>50

An enlarging, painful, anterior chest wall mass (common involvement of costochondral arches or sternum)

Breast carcinoma in men

65–67

A painless firm mass

Metastatic neoplasm

Usually in adults

Chest wall pain (might include pathologic fracture)

N/A: Not Applicable.

In this case, the myofibroma does not result in changing of the external appearance or painful motion. On MRI examination, a unique postgadolinium feature of myofibromas is a central area of hypointensity surrounded by peripheral hyperintense enhancement [4]. However, in our case, the mass is heterogeneously hyperintense on T2 pregadolinium and inhomogeneous on contrast enhancement with gadolinium injection. A malignant neoplasm cannot be totally excluded. Clinically, diagnosis options include an excisional biopsy, a simple excision, or needle aspiration biopsy. However, needle aspiration biopsy was difficult to perform in our case because the mass lesion was deeply located and hindered by the right serratus anterior muscle, latissimus dorsi muscles and scapula. According to the reports, the myofibromas generally responded well to surgical treatment alone [1, 2].

Conclusions

In summary, although myofibroma and myofibromatosis typically present in children and babies, our case introduces myofibroma as a lesion located in the chest wall and presented with chest pain of an adult man. To the best of our knowledge, this is the first report of a myofibroma in an adult man that involved the chest wall. Although myofibroma rarely occurs in the chest wall and adults, the possibility of a chest wall tumor presenting with chest pain must be considered.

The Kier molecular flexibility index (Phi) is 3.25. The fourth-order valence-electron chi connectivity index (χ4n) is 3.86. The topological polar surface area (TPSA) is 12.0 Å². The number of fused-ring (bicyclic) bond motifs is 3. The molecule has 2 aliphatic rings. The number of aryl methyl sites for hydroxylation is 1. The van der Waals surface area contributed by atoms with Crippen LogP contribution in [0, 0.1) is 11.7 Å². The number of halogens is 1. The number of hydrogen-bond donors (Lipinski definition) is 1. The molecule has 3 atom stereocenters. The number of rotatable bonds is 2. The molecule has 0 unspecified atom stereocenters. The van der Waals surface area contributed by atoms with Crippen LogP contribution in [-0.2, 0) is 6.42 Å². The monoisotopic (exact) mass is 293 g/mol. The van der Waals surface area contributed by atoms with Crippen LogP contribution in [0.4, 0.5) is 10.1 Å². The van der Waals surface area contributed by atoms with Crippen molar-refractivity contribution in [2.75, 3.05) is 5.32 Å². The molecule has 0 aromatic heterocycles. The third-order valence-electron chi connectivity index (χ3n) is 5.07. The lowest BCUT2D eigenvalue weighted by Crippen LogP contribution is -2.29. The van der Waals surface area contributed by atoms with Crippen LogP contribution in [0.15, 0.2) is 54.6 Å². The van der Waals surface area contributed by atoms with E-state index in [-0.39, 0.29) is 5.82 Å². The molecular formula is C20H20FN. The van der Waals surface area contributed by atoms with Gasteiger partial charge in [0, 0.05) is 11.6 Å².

Consent

Written informed consent was obtained from the patient for publication of this case report and any accompanying images. A copy of the written consent is available for review by the Editor-in-Chief of this journal.

Abbreviations

CT: 

Computed tomography

MRI: 

Magnetic resonance imaging.

Declarations

Acknowledgements

There is no substantial direct or indirect commercial financial incentive associated with publishing this article.

Authors’ Affiliations

(1)
Division of Thoracic Surgery, Department of Surgery, Tri-Service General Hospital, National Defense Medical Center

References

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Copyright

© Chen and Chang; licensee BioMed Central Ltd. 2014

This article is published under license to BioMed Central Ltd. This is an Open Access article distributed under the terms of the Creative Commons Attribution License (http://creativecommons.org/licenses/by/2.0), which permits unrestricted use, distribution, and reproduction in any medium, provided the original work is properly credited. The Creative Commons Public Domain Dedication waiver (http://creativecommons.org/publicdomain/zero/1.0/) applies to the data made available in this article, unless otherwise stated.